Companies in competitive industries spend a lot of time and money on making you feel valued as a customer. One common way of doing this is by giving you back a portion of your spending. Credit card and mortgage companies do it, some retailers do it, and even life insurance companies do it. With life insurance, the cash-back or "return of premium" option is called dividends. If they're a feature of your insurance policy, you can use them to increase your coverage without affecting premiums.
Dividends are a feature found in "participating" life insurance policies. Aside from their other insurance or investment characteristics, those policies are entitled to share in the insurer's financial successes. They're usually offered by mutual insurance companies, which are owned collectively by their policyholders in the same way farmers' cooperatives or credit unions are owned by their members. Companies issue dividends based on the relationship between their payouts for the year, the profitability of their investments, and the level of expenses they've experienced. Dividends create a tax benefit for the insurer, so they're often paid even in mediocre years.
Dividends can be used in several ways. They can be paid out in cash each year and used to pay bills or fund other investments, or left to accumulate within the policy and increase its cash value. One common alternative is purchasing additional coverage with the dividends. Your main policy is usually bought with regular payments, like a house. The additional coverage is bought outright for a single payment, like a deck or a shed. Because those additional amounts are paid for, they're referred to as paid-up additions to the policy.
Paid-up additions are a popular option in permanent insurance policies because of their cumulative effect. Each addition increases the policy's value, which means it will attract a slightly larger dividend the following year. If the dividends are consistently turned into paid-up additions, those annual increases in policy value and dividend share become substantial. Over a period of decades, if the company's finances and dividends remain stable, they can double or even triple the policy's values.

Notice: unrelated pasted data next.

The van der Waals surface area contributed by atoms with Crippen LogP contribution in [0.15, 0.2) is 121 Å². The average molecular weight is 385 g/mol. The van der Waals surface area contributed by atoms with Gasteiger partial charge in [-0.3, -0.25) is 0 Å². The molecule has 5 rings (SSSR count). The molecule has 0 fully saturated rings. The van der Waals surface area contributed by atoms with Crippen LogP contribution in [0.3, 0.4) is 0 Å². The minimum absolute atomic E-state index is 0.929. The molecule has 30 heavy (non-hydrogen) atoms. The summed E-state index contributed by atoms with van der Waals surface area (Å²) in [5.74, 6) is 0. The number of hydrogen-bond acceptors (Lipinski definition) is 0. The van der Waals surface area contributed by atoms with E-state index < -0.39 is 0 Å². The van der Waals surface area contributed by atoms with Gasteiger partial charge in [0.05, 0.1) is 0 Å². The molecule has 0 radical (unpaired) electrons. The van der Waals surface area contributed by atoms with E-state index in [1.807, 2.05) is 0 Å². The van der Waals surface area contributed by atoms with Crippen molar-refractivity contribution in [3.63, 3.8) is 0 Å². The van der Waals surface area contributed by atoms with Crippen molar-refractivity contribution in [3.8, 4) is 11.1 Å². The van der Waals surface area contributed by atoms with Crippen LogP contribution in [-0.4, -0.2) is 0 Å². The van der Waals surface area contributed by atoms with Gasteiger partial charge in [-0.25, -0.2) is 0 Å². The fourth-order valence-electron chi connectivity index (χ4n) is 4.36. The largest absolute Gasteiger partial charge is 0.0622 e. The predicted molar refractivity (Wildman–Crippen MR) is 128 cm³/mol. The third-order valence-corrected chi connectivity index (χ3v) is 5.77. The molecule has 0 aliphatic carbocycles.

Pros and Cons
There are drawbacks to this approach. In his book "Life Insurance: A Consumer's Handbook," author Joseph Belth points out that the cost for paid-up insurance can sometimes be higher than with ordinary coverage. It's also possible to generate higher returns by reinvesting the dividends in a more conventional investment vehicle, rather than the insurance policy. However, this type of permanent policy is often used by investors to generate long term, tax-sheltered growth. Paid-up dividends can contribute strongly to that strategy.
- Oregon Laws.org: Paid-Up Additions
- DFW Life Insurance: Life Insurance Dividends
- Insure.com: The Basics of Life Insurance Dividends
- MassMutual Financial Group: The Dividend Difference
- Life Insurance: A Consumer's Handbook; Joseph M. Belth
- Hemera Technologies/AbleStock.com/Getty Images
- How to Account for a Dividend Reinvestment
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- Does a Cash Dividend Decrease Retained Earnings and Total Stockholder's Equity?
- How to Calculate Increase in Retained Earnings
- Are Ordinary Dividends Taxable?
- Should Dividends Always Be Reinvested?
- A Description of the Dividend Option Referred to as Paid-Up Permanent Additions
- Difference Between Growth & Dividend Reinvestment
- What Is a Book Closing Date Dividend?
- How to Calculate Expected Dividend Yield